By the end of 2013, Turkish Airlines had increased their number of flight points to 241 destinations worldwide .In the wake of the 2016 Turkish coup d'état attempt, the Federal Aviation Administration temporarily banned flights between Turkey and the United States. This posed a particular problem for Turkish Airlines as a key component of the airline's strategy was to deliver one-stop journeys between the US and hard-to-reach destinations in Africa, the Middle East, and India. This ban was lifted on 18 July, and Turkish Airlines resumed flights to the U.S. on 19 July after a three-day disruption.In August 2016, Turkish Airlines announced a profit collapse to a loss of 198 million Euros for the second quarter of 2016 while expecting an overall loss of 10 million passengers for 2016. The airline already announced significant reductions in operations for the upcoming 2016–2017 schedule period with frequency cuts to 45 European and 13 intercontinental routes. Turkish Airlines also announced an overall record loss of 1.9 billion Turkish Lira for the first half of 2016.The following year saw the airline recover, with financial results for 2017 showing an almost 35% increase in turnover, and a return to profitability.In February 2022, Turkish Cargo, the airline's freight subsidiary, relocated all cargo flights and operations from their former base at Istanbul Atatürk Airport to the new Istanbul Airport.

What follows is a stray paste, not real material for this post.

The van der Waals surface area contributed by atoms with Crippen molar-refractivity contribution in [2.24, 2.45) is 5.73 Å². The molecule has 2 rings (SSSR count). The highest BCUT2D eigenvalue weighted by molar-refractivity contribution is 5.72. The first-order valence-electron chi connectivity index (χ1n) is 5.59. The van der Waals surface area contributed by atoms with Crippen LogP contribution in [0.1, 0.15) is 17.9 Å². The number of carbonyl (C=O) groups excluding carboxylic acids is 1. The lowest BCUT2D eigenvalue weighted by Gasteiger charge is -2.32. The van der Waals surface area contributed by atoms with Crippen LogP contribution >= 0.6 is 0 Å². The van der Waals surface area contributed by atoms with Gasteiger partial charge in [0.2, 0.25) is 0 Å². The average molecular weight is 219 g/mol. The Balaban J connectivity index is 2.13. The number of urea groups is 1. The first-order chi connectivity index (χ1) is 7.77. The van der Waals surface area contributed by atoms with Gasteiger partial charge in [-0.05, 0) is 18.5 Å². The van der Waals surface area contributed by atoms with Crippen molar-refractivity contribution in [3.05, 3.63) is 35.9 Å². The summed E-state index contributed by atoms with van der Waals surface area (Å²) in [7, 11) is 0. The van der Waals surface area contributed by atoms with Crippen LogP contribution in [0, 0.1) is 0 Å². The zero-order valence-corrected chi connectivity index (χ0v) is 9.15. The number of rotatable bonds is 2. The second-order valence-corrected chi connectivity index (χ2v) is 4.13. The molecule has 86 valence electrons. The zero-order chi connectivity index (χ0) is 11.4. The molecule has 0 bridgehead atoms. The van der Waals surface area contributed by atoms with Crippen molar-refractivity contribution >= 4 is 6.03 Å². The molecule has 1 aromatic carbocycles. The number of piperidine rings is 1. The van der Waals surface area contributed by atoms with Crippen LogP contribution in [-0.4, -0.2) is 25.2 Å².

The mission of Turkish Airlines is to become a global brand by providing reliable, comfortable, and high-quality air transportation services to its passengers, while ensuring customer satisfaction, safety, and operational excellence. The company aims to achieve sustainable growth and profitability, and to contribute to the development of the aviation industry and the economy of Turkey. Turkish Airlines also strives to promote the country's cultural heritage and values, and to enhance its reputation as a leading nation in the world.